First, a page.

within the thunderous crash,
But for now just one.
I'm a fan of touch guitarist Trey Gunn and his extensive recording career. I'm a fan of Peter Gabriel, and especially his beautiful, classic song Here Comes the Flood. So when Gunn announced that his latest solo album would prominently feature his solo improvisations and introductions to the performance of Here Comes the Flood on the 2014 Security Project Tour (a celebration of Gabriel's music sans Mr. Gabriel) I ordered it almost immediately.
The 11 tracks on The Waters, They Are Rising include four Flood pieces, six other compositions, and a performance of the Bob Dylan tune Not Dark Yet (vocals by Dylan Nichole Bandy).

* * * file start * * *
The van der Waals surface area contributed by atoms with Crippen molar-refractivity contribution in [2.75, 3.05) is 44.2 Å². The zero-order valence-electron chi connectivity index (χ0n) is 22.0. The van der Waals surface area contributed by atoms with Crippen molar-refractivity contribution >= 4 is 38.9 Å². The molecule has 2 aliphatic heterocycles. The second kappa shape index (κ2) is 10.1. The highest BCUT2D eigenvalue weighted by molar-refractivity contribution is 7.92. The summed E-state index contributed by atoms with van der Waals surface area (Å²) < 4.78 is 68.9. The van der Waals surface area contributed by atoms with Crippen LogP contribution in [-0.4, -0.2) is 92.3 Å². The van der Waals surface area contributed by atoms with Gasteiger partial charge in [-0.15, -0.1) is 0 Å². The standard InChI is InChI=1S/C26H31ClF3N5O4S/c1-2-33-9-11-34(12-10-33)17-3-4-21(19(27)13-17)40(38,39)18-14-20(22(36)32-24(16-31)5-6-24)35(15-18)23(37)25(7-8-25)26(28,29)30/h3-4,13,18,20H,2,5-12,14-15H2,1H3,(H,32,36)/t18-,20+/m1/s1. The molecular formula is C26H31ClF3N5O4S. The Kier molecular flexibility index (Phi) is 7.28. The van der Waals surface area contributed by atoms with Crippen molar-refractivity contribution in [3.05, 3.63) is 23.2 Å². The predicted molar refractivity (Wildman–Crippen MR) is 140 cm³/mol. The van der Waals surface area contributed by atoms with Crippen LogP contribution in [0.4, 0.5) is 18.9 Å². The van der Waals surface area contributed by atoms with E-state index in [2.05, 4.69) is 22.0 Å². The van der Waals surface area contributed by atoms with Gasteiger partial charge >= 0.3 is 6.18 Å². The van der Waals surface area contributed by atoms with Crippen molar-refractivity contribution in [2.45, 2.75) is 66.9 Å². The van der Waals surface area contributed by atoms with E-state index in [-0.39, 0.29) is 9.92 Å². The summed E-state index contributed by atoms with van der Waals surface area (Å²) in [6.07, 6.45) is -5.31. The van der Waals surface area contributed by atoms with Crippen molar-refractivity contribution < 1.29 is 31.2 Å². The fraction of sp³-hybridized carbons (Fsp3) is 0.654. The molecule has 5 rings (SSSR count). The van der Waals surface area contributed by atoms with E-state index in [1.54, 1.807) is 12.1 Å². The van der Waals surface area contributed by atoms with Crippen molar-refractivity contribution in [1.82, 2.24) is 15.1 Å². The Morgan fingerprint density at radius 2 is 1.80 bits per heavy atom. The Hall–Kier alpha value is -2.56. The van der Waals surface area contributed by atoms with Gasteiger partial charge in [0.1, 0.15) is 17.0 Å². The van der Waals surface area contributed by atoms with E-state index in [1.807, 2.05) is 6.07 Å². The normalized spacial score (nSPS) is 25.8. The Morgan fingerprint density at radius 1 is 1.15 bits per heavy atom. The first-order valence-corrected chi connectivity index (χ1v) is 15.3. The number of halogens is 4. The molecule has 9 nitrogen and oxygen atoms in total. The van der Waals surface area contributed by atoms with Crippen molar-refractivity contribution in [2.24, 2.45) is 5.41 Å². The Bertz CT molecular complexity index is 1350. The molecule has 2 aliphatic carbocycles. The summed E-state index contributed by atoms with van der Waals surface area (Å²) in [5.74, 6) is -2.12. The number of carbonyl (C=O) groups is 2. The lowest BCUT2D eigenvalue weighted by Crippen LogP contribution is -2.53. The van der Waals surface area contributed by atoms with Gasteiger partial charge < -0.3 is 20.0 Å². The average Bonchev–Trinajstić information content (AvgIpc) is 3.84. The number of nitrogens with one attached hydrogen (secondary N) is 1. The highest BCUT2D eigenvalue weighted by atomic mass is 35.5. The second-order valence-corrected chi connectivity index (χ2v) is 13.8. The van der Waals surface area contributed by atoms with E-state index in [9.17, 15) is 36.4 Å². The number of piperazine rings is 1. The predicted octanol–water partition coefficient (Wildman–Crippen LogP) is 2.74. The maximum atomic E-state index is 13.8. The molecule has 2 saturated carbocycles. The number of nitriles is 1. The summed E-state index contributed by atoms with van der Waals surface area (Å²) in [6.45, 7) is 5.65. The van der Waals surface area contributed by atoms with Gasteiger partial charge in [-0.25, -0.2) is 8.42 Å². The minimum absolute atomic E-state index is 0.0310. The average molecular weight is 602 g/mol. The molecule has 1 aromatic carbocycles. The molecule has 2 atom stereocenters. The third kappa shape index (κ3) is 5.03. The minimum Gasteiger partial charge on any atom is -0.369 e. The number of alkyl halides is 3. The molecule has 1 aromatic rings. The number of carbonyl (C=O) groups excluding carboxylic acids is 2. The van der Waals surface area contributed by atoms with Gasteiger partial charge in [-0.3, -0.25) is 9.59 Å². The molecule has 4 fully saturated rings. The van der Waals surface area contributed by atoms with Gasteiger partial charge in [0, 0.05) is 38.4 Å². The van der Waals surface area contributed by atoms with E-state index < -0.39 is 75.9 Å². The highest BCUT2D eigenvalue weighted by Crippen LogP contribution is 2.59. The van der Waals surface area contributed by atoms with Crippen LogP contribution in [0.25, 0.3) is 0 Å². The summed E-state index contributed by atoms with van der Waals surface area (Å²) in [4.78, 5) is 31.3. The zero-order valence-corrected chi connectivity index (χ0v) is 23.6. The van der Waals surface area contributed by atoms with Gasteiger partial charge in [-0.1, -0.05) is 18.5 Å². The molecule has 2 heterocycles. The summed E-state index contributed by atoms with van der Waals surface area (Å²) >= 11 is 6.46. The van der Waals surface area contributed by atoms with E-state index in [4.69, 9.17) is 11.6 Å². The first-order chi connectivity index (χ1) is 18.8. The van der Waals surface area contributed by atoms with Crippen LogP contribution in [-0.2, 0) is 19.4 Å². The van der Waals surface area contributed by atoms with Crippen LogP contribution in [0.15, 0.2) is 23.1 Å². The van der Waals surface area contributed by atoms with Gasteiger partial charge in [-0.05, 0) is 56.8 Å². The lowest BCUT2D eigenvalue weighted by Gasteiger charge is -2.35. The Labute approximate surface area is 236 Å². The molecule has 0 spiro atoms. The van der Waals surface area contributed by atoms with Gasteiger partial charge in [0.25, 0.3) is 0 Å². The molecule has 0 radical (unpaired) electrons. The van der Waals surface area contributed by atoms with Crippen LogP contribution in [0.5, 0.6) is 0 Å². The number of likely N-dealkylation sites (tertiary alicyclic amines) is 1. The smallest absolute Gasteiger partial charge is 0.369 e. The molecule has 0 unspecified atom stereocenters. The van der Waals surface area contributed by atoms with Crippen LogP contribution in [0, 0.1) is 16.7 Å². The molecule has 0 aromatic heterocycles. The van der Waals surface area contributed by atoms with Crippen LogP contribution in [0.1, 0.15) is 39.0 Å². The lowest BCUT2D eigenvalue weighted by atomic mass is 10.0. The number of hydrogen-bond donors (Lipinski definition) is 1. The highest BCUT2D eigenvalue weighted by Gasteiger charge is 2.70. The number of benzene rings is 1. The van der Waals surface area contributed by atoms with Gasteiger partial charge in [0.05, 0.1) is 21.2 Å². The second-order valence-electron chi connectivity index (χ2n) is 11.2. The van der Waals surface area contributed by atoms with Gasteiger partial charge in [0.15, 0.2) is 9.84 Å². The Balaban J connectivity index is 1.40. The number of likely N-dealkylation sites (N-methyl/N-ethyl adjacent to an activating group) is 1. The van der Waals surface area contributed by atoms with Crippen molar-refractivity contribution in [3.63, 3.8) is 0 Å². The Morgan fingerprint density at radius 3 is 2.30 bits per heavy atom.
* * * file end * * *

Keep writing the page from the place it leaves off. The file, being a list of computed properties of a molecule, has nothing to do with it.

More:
Gabriel's supposed inspiration for Here Comes the Flood is a moment of mental interconnectedness, a flood of thoughts from thousands of minds simultaneously. If so, I can hear in Gunn's guitar work a rich, singular, near melancholy anticipation. If a flood is heavy and repressive, Gunn's work is open and uplifting. Is he a shaman calling up the rising waters? (See my quoted caveat below.)
You can get the full effect in this video with Gunn's intro and then the song.
You can learn more about Trey Gunn at his website, www.treygunn.com. You can stream a few tracks and then buy the album from his bandcamp site, treygunn.bandcamp.com/album/the-waters-they-are-rising-2.
And in the context of writing this I came across a YouTube video of Gunn's work with David Sylvian and Robert Fripp which is so freaking fantastic that I'm down the rabbit hole again.
"I don't know much about music but I sure like the sound it makes."
I received no compensation of any kind for this review.